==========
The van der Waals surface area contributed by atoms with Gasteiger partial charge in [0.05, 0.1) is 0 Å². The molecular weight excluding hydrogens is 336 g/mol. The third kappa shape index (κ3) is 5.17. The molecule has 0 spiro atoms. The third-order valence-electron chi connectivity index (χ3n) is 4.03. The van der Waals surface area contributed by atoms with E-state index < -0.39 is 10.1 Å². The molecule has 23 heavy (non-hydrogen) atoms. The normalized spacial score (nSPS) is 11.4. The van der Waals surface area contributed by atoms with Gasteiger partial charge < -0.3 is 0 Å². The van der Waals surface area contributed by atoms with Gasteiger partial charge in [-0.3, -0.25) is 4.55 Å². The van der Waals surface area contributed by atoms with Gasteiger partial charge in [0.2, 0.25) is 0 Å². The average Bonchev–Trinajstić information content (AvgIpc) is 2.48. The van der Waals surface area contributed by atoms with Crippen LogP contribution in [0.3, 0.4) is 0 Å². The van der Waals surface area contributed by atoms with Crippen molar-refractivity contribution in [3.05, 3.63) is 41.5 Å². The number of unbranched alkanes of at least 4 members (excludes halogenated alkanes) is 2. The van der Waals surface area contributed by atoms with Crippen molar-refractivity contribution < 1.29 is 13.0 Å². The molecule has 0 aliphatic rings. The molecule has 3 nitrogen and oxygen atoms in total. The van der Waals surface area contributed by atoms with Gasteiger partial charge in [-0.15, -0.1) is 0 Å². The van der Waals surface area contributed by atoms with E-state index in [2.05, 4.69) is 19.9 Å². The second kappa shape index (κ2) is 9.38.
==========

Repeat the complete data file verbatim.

The van der Waals surface area contributed by atoms with Gasteiger partial charge in [0.05, 0.1) is 0 Å². The molecular weight excluding hydrogens is 336 g/mol. The third kappa shape index (κ3) is 5.17. The molecule has 0 spiro atoms. The third-order valence-electron chi connectivity index (χ3n) is 4.03. The van der Waals surface area contributed by atoms with E-state index < -0.39 is 10.1 Å². The molecule has 23 heavy (non-hydrogen) atoms. The normalized spacial score (nSPS) is 11.4. The van der Waals surface area contributed by atoms with Gasteiger partial charge < -0.3 is 0 Å². The van der Waals surface area contributed by atoms with Gasteiger partial charge in [-0.3, -0.25) is 4.55 Å². The van der Waals surface area contributed by atoms with Gasteiger partial charge in [0.2, 0.25) is 0 Å². The average Bonchev–Trinajstić information content (AvgIpc) is 2.48. The van der Waals surface area contributed by atoms with Crippen LogP contribution in [0.3, 0.4) is 0 Å². The van der Waals surface area contributed by atoms with Crippen molar-refractivity contribution in [3.05, 3.63) is 41.5 Å². The number of unbranched alkanes of at least 4 members (excludes halogenated alkanes) is 2. The van der Waals surface area contributed by atoms with Crippen molar-refractivity contribution < 1.29 is 13.0 Å². The molecule has 0 aliphatic rings. The molecule has 3 nitrogen and oxygen atoms in total. The van der Waals surface area contributed by atoms with Gasteiger partial charge in [-0.15, -0.1) is 0 Å². The van der Waals surface area contributed by atoms with E-state index in [2.05, 4.69) is 19.9 Å². The second kappa shape index (κ2) is 9.38.